About MRI Scanning
MRI stands for Magnetic Resonance Imaging and is a means of taking cross-sectional images in any plane of the body. These images are detailed and will clearly demonstrate the body’s soft tissues such as muscles, nerves, spinal cord, intervertebral discs, cartilage, ligaments, etc.
The MRI scanner produces these images by placing the patient within a strong magnetic field and then aiming a pulse of radiowaves into the body. The radiowaves are returned from the body and this signal is the basis for producing an image. This process is completely safe and does not involve any harmful radiation.
At St John & St Elizabeth’s we have the latest 3T Siemens Skyra MRI scanner working alongside our 1.5T scanner.
The Skyra is compact in design and has a flared, open-ended bore to ease the feeling of confinement often found in other high field strength scanners. There is increased space around the patient during the scan and the shorter machine allows the patient’s head to remain outside the scanner during most scans.
The high speed gradient system, advanced scanning sequences and full range of specialised localisation coils, enable complex imaging to be undertaken with increased resolution and shorter scan times.
These advance features enable us to perform:
- High definition musculoskeletal imaging with superb resolution of even small digital structures.
- High resolution “breath-hold” imaging of the abdomen & pelvis, including MRCP and MR Angiography.
- High resolution breast MRI with dynamic assessment of blood perfusion.
- High resolution, thin slice and 3D volume acquisition giving exquisite images of the posterior fossa, acoustic nerves and the middle ear.
- High detail anatomic scanning of the brain and spine.
The short bore and fast scan times are of particular benefit to those who find lying still difficult or who suffer from claustrophobia.
Is MRI suitable for you?
Not everyone can have an MRI scan. The magnetic field from the scan affects metals such as iron, nickel and steel. If you have
- a heart pacemaker
- metal prosthetic heart valves
- aneurysm clips (metal clips on arteries)
- metal pins, rods or screws in your bones
- inner ear implants
- an IUCD (intrauterine contraceptive device) or coil
- body piercing
- shrapnel or gunshot wounds
- had pieces of metal removed from your eyes or head
- any other implant in the body
Your doctor will discuss with you whether it is safe for you to have an MRI scan.
MRI scans are also not usually done on women who are less than 12 weeks pregnant.
About the procedure
An MRI scan is routinely done as an out-patient procedure. The scan can take from 15 minutes to an hour, depending on the examination.
If you are having an abdominal or pelvic scan you may be asked to follow special instructions about eating and drinking. Depending on the part of your body which is to be examined, a dye (contrast medium) may be used to make some tissues show up more clearly. These dyes are harmlessly removed from the blood by the kidney and passed out in the urine.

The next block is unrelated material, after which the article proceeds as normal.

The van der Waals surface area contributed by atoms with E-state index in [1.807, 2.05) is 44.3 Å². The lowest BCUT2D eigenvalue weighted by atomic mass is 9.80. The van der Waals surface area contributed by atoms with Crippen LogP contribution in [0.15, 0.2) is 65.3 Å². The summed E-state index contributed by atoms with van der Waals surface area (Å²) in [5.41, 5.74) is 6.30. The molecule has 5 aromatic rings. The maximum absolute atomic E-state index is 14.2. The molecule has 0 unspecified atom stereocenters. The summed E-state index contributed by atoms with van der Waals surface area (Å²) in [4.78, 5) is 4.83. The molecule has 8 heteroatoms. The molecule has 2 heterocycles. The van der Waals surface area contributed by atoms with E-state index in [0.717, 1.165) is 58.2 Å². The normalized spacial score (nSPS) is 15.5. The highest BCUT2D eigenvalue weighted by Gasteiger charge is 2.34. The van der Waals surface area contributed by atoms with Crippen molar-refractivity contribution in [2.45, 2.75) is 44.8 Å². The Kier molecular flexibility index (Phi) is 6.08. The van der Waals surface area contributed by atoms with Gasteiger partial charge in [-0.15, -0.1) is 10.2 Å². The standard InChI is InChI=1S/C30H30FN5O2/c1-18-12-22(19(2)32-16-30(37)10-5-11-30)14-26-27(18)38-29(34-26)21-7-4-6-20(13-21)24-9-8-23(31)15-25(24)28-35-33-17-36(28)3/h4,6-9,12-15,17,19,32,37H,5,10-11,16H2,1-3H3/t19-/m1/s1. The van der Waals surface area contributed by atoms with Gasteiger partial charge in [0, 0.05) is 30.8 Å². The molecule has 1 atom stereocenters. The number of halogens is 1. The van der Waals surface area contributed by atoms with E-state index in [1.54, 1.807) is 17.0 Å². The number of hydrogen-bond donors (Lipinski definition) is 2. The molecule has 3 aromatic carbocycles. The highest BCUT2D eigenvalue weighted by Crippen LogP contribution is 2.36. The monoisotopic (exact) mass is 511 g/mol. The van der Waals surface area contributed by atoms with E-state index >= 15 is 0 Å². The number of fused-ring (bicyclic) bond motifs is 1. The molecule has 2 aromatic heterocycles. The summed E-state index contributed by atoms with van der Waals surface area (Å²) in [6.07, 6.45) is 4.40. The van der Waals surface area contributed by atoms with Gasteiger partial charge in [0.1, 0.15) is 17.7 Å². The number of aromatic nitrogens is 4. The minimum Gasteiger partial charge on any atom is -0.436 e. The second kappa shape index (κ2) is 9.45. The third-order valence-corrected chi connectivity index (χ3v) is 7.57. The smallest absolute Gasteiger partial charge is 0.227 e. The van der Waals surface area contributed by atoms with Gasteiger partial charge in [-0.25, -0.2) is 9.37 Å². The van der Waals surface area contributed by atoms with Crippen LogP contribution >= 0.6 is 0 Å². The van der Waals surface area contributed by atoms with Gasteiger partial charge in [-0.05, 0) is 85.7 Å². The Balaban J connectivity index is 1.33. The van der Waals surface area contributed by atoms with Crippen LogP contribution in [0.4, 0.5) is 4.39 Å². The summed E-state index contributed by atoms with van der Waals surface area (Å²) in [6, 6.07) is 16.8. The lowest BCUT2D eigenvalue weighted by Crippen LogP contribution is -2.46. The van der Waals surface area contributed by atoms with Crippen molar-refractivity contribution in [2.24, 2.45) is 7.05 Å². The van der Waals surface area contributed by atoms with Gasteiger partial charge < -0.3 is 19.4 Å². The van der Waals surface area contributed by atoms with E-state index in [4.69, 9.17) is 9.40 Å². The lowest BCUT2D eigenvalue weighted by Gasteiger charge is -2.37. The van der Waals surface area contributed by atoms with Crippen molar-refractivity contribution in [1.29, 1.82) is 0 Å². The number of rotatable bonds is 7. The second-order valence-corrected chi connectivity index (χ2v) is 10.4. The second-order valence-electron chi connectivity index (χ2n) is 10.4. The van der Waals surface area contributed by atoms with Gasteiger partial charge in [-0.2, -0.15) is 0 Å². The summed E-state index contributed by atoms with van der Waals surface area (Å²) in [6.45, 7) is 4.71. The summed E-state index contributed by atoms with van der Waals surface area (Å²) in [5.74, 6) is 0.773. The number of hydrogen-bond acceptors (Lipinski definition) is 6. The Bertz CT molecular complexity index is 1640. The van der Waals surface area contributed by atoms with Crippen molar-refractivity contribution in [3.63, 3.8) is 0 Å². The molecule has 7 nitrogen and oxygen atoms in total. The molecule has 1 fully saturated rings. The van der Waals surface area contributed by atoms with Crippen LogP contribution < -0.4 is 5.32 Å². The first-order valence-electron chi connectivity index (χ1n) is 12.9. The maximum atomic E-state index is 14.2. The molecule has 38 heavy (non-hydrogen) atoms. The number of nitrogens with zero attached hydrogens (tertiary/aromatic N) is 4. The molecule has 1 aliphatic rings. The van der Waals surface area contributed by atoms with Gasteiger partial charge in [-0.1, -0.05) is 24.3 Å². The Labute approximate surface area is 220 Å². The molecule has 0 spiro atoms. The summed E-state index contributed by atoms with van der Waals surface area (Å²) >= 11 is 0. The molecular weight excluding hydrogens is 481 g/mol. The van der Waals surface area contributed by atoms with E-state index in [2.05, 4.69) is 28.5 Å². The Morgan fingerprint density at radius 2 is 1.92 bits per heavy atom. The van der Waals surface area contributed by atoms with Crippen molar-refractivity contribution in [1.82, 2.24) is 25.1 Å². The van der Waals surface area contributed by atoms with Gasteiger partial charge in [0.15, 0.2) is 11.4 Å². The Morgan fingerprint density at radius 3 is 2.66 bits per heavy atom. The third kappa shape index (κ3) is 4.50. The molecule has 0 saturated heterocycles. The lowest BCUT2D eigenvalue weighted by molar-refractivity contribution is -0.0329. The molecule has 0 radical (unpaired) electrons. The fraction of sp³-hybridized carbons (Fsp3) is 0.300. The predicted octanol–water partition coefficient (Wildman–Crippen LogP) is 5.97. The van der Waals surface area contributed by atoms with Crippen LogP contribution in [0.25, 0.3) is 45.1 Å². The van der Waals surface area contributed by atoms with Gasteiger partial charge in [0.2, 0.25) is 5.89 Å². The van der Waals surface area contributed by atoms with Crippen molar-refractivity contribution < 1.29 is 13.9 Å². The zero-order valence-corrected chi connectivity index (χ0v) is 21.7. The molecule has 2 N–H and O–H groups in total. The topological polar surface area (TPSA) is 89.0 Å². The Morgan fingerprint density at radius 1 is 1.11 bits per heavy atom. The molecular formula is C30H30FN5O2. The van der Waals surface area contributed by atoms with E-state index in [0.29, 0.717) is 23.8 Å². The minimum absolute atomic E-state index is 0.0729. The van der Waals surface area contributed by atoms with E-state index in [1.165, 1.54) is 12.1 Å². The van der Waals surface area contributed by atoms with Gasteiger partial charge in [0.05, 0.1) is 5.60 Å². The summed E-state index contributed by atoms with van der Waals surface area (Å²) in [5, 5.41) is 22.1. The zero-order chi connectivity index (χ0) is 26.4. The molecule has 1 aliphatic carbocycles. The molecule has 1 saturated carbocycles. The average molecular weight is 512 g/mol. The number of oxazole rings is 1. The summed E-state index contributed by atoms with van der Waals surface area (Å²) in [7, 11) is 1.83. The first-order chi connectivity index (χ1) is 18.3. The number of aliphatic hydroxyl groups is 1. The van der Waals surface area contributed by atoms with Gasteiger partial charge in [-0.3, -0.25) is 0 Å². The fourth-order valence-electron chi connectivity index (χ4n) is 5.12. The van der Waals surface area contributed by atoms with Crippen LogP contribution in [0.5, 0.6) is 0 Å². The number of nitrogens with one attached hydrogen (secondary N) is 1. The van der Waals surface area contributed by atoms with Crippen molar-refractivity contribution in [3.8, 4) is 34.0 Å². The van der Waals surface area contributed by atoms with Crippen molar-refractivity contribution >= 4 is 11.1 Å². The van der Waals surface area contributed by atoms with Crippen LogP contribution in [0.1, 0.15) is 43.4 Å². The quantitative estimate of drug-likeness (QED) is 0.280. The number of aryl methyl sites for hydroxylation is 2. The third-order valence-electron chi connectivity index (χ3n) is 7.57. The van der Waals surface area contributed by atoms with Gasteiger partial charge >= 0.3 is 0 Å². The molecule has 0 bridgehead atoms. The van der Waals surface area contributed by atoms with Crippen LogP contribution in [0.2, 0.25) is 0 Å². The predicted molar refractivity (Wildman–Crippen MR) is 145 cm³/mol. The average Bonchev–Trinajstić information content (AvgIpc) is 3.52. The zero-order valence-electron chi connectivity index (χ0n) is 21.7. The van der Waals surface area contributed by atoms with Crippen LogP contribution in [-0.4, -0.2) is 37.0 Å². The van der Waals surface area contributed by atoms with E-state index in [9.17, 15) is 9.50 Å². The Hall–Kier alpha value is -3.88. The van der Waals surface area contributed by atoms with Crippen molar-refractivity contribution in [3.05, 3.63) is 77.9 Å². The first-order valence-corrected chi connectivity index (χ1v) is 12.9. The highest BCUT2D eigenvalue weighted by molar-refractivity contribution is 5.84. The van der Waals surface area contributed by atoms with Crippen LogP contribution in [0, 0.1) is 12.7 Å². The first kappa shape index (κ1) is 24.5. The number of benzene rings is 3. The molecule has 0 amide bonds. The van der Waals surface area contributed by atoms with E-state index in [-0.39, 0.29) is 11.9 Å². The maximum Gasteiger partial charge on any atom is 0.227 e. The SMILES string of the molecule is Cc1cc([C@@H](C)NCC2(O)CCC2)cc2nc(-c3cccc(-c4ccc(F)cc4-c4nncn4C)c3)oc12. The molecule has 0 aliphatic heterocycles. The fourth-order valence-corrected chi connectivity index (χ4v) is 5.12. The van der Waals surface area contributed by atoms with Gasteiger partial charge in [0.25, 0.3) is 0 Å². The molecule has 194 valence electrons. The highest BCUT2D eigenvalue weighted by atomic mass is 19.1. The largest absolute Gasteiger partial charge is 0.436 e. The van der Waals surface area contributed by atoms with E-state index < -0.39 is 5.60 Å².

The scanner is a large tube-like machine. The tube generates the magnetic field needed for imaging. You will be taken to the imaging room and asked to lie on a table that can slide in or out of the scanner. You may need to go head-first or feet-first depending on the part of your body that is being scanned. Generally the part of your body to be examined will be placed in the middle of the tube. The tube is open ended and for many scans your head will remain outside the tube.
A radiographer operates the scanner from behind a window, and will be able to see and hear you during the procedure. It can take several minutes for each picture to be taken, and it’s important to lie very still and breathe gently during the process.
The machine will make quite a loud knocking or buzzing sound so it may help to wear earplugs. You will be fitted with earphones which play music and allow the radiographer to speak to you.
When the scan is complete, the table will be moved back out from the scanner and your radiographer will help you get down from the table.
An MRI scan is a commonly performed and generally safe procedure. Complications from an MRI scan test are very uncommon and most people are not affected.
In rare cases, it’s possible to have an allergic reaction to the contrast injection which is used in some studies. Medicines are available to treat any allergic reaction.
Most people do not mind having part of their body in a MRI scanner. But if you feel at all worried about this, please tell your doctor or radiographer. The new 3T MRI scanner at the Hospital of St John and St Elizabeth has more space around your body the previous generation of scanners.
Your doctor will explain the benefits and risks of having an MRI scan and will also discuss alternatives to the procedure.